Forget “How much does it cost?” In the fast-growing world of Internet auctions, the real question is “How much are you willing to pay?” Name the product – computers, airline tickets, rare coins – and chances are, there’s a Web site where you can name your price. The Internet Auction List counts more than 1,500 auction-related Web sites in more than 40 product categories.
You can think of Web auctions as the world’s biggest yard sale – places where millions of buyers and sellers meet in a kind of virtual swap – or as a new distribution outlet where companies with excess inventory can reach eager customers. But the fact is, most Web auctions aren’t a great place to save money. The advantage of such auctions is that they give you access to products that are hard to find (like a concert poster from an old Rolling Stones tour) or that aren’t available in stores (like overstocked computer inventory, refurbished laser printers, or last year’s fancy consumer-electronics equipment).
“An auction is not a negotiation between buyer and seller,” says Jay Walker, founder and vice chairman of Priceline.com, an online service with a patented model called “buyer-driven commerce.” “It’s a competition among buyers.”
Most online auctions follow the “Yankee” format, in which bids start at a baseline price. Each item is typically listed on its own page, along with a photo, a description, and a starting bid. Bidding stays open for a preset length of time – anywhere from 30 minutes to 2 weeks. You make a bid by typing one in. Many sites notify you by email when you’ve been outbid, at which point you can decide whether to raise your offer. And you have to act fast: On many sites, early bids have priority over later bids made at the same price.
Andrew Nelson, a San Francisco-based creator and designer of Web and software entertainment, bought a used Compaq laptop through an online auction service. Kelley Chew, an executive (and a collectibles fanatic) based in Pleasanton, California, used a popular Web auction site to buy a miniature Peter Pan pinball machine. What are you in the market for? Here’s Fast Company’s guide to online auctions. Our advice? Just name your price!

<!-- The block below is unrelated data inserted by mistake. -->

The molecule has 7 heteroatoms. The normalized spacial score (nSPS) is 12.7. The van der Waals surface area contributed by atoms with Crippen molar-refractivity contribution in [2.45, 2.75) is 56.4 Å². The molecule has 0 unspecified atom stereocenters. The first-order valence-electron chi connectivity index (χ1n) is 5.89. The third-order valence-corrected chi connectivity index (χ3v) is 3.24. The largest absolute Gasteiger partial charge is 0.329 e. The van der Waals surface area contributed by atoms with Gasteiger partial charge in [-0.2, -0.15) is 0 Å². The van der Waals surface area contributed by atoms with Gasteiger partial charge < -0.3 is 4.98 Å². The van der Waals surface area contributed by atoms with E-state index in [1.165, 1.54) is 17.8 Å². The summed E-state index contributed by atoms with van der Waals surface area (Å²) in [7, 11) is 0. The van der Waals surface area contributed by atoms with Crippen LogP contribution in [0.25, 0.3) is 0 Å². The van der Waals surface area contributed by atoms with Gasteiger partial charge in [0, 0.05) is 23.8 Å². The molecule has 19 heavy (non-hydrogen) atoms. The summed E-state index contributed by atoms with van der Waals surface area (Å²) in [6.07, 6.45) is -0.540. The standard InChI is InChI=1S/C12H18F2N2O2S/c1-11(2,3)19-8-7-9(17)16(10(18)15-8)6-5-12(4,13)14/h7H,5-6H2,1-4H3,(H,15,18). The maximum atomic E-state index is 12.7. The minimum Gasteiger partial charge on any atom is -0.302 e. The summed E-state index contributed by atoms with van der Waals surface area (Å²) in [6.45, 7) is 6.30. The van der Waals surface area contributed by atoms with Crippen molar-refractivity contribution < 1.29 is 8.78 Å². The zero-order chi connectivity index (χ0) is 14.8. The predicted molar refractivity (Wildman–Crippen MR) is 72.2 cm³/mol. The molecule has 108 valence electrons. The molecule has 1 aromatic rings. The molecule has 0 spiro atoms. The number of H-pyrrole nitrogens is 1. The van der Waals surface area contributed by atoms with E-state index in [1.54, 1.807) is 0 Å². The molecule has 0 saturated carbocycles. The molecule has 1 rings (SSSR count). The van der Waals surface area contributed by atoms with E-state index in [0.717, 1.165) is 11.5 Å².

Computers and Other Gadgets
Like most innovations on the web, the earliest online auctions focused on the needs of technology enthusiasts. Onsale Inc. (www.onsale.com), a pioneer of auctions for high-tech equipment, turned the humdrum task of buying a computer into a virtual sport. To take a short course, visit Onsale’s Express Auctions area, where auctions take place seven times each day, between 9 a.m. and 5 p.m., Pacific time. These one-hour sessions keep bidders glued to their computers – whether the item up for sale is a 56K modem from US Robotics or a personal computer from Hewlett-Packard. To fuel the frenzy, items start at a price of $1. And as with all Onsale auctions, if bids are still coming in when the auction is scheduled to end, the session goes into an overtime period called “Going, Going, Gone!”
These short-term, high-adrenaline auctions are not for the faint of heart – or for newbies. Peter Henry, 36, CEO of Lexica Holdings LLC, a technology-consulting firm based in San Francisco, has bought more than 100 computer items through various online auctions over the past 18 months. “Auctions are about convenience and price – if you know what you’re doing,” he says. “A lot of the difference between a bargain and a burn is buried in the fine print.”
One of the biggest fears about buying products through an online auction comes down to this: Can you trust the company behind the site? There is cause for caution. Last year, the National Consumers League’s Internet Fraud Watch (www.fraud.org/ifw.htm) received more fraud reports about Web auctions than about anything else. Problems involved nondelivery of purchased items and the suspicion that companies were driving up bids.